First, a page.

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Difference Between Subsets and Supersets

Last updated date: 28th Nov 2023
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What is Subsets and Supersets: Introduction

To explain subsets and supersets: In the field  of mathematics, set theory serves as a fundamental framework for analyzing collections of objects. Within set theory, two important concepts are subsets and supersets. These concepts provide a means to describe the relationship between sets and understand their structure. In class 12 mathematics, a solid understanding of subsets and supersets is essential for various topics, including set operations, logic, and proofs.Understanding what is subsets and supersets and characteristics of subsets and supersets is a big part of mathematics, and especially important for students studying for tests like NEET and JEE. In this article, we'll look at some of the most important ways in which the characteristics of subsets and supersets are the same and different.


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Difference Between Subsets and Supersets

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Defining Subsets:

In set theory, a subset is a fundamental concept that describes the relationship between two sets. It signifies that all the elements of one set are also elements of another set. Symbolically, we denote subset as ⊆ (subset or equal to) or ⊂ (proper subset).

Consider two sets: Set A = {1, 2, 3} and Set B = {1, 2, 3, 4, 5}. In this case, set A is a subset of set B because all the elements of set A (1, 2, and 3) are also present in set B. Symbolically, we represent it as A ⊆ B or A ⊂ B.

The concept of subset is based on the idea that one set can be formed by selecting certain elements from a larger set. For example, if we consider the set of natural numbers N = {1, 2, 3, ...}, we can form a subset of even numbers E = {2, 4, 6, ...} by selecting only the numbers that are divisible by 2.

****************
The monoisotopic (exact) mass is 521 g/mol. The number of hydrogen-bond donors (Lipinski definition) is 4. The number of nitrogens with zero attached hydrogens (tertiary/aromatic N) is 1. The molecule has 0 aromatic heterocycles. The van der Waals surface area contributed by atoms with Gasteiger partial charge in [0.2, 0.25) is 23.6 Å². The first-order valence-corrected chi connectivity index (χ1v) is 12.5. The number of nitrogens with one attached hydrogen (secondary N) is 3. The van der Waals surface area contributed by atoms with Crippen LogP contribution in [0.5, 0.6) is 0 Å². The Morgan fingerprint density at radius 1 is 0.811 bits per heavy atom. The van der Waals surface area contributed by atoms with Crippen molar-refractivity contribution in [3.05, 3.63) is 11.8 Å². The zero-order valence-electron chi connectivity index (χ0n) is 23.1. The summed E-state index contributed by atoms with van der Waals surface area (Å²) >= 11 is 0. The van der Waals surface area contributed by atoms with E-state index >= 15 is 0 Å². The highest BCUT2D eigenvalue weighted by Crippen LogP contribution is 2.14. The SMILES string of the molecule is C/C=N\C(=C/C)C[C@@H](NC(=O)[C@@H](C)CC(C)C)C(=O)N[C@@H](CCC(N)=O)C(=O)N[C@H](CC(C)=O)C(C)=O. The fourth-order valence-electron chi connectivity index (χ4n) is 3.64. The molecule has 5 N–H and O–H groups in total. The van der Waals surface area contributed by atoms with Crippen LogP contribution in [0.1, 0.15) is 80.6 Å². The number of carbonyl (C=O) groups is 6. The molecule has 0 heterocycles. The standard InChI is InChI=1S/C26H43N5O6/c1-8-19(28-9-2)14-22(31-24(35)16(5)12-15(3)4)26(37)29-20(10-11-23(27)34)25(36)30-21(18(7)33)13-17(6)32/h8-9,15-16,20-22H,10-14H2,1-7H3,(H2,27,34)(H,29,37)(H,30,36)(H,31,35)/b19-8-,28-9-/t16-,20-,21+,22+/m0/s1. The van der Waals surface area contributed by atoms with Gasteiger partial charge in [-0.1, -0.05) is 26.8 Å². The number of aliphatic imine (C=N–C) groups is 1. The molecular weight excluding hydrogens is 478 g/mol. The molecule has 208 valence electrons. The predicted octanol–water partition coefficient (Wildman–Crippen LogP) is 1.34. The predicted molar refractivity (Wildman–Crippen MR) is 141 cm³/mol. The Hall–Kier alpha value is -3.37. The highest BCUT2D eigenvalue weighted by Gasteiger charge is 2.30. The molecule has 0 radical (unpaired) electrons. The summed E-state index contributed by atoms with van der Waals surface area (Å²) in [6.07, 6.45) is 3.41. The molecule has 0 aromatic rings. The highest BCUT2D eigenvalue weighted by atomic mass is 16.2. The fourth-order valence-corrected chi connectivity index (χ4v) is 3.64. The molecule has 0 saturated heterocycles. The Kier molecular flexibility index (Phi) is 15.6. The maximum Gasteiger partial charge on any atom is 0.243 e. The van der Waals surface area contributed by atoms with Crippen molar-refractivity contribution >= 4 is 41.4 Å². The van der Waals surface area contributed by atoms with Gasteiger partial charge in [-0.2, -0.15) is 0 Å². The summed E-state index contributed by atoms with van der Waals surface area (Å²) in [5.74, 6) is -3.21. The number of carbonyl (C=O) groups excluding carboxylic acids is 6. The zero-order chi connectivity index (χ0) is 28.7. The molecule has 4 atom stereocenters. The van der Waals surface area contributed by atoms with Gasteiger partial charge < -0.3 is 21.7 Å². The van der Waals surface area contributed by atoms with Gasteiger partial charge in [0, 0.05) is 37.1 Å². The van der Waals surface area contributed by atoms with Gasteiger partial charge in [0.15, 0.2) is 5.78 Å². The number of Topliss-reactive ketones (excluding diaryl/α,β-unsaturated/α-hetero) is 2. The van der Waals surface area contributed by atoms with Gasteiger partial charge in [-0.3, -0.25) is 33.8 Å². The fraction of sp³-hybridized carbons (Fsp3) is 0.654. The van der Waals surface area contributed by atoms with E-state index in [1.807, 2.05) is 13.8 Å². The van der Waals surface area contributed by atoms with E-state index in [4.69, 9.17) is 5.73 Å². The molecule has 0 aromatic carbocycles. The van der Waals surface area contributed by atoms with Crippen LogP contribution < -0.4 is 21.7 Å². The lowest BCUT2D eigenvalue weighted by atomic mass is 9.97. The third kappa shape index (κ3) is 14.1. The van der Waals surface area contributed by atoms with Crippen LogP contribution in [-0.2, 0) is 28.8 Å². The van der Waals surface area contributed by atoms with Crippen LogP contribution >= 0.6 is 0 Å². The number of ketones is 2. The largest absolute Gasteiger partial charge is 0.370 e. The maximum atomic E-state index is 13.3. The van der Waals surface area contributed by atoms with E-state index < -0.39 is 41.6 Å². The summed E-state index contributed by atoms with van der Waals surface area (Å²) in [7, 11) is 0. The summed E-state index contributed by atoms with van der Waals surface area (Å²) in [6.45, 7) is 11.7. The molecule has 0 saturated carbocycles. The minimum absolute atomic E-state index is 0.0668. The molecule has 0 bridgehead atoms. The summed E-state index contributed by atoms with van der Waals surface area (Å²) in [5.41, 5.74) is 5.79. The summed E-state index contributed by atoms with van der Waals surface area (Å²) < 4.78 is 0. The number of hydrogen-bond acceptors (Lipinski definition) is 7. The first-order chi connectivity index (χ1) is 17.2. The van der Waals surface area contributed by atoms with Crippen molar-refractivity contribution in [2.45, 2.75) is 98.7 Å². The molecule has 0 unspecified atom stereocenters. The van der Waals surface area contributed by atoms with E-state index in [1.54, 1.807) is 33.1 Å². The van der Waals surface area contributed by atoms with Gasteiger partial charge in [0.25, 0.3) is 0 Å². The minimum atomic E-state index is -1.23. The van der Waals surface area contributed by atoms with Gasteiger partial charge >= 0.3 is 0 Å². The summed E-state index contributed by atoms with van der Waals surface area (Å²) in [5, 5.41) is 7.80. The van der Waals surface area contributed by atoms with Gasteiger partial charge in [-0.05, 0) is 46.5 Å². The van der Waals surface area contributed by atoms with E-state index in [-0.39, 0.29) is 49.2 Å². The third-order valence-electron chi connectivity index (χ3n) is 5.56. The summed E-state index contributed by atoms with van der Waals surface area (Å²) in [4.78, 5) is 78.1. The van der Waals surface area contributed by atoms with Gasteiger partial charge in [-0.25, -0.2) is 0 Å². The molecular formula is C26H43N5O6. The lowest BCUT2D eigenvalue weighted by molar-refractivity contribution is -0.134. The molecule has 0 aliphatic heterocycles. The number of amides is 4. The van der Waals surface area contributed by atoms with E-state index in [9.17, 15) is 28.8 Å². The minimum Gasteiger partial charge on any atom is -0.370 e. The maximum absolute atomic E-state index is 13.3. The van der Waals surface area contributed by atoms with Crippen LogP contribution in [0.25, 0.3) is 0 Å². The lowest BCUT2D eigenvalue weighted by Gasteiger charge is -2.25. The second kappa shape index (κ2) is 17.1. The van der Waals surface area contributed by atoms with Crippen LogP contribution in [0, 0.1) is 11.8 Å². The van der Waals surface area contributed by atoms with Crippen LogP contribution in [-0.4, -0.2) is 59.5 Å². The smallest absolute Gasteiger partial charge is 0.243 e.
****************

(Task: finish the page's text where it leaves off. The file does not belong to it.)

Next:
Defining Supersets:

A superset is the reverse relationship of a subset. It indicates that one set contains all the elements of another set. In other words, the second set includes all the elements of the first set. Symbolically, we denote superset as ⊇ (superset or equal to) or ⊃ (proper superset).

Using the same example as before: Set A = {1, 2, 3} and Set B = {1, 2, 3, 4, 5}, set B is a superset of set A because it contains all the elements of set A. Symbolically, we represent it as B ⊇ A or B ⊃ A.

Superset implies that a set encompasses a broader range of elements and can include additional elements beyond those in the subset. For instance, considering the set of integers Z = {..., -3, -2, -1, 0, 1, 2, 3, ...}, we can form a superset of positive integers P = {1, 2, 3, ...} by including only the positive numbers.

To better understand the relationship between subsets and supersets, it's crucial to comprehend the notion of set inclusion. Set inclusion defines the relationship between sets, stating that if A is a subset of B, then B is a superset of A. The inclusion relation establishes an ordering of sets based on the number of elements they contain.

In mathematical notation, we often use logical implications to prove subset or superset relationships. To prove A ⊆ B, we must show that for every element x, if x belongs to A, then x also belongs to B. Similarly, to prove B ⊇ A, we must demonstrate that for every element x, if x belongs to A, then x also belongs to B.

Difference Between Subsets and Supersets:







Set A is considered to be the subset of set B if it contains set B.

Set A is said to be the superset of set B if it contains set B.



Represented by the symbol A⊂B or A⊆B.

It is denoted by the symbol A⊃B or A⊇B.



If A⊂B then B⊃A.

If A⊃B then B⊂A.


Empty set

The empty set is a subset of every set.

Every set is a superset of the empty set.



A = {p, q, r} is a subset of B = set of all alphabets.

A set of integers is a superset of a set of even integers.

So, based on the above definition and table, we can distinguish between subsets and supersets, as well as the characteristics of subsets and supersets.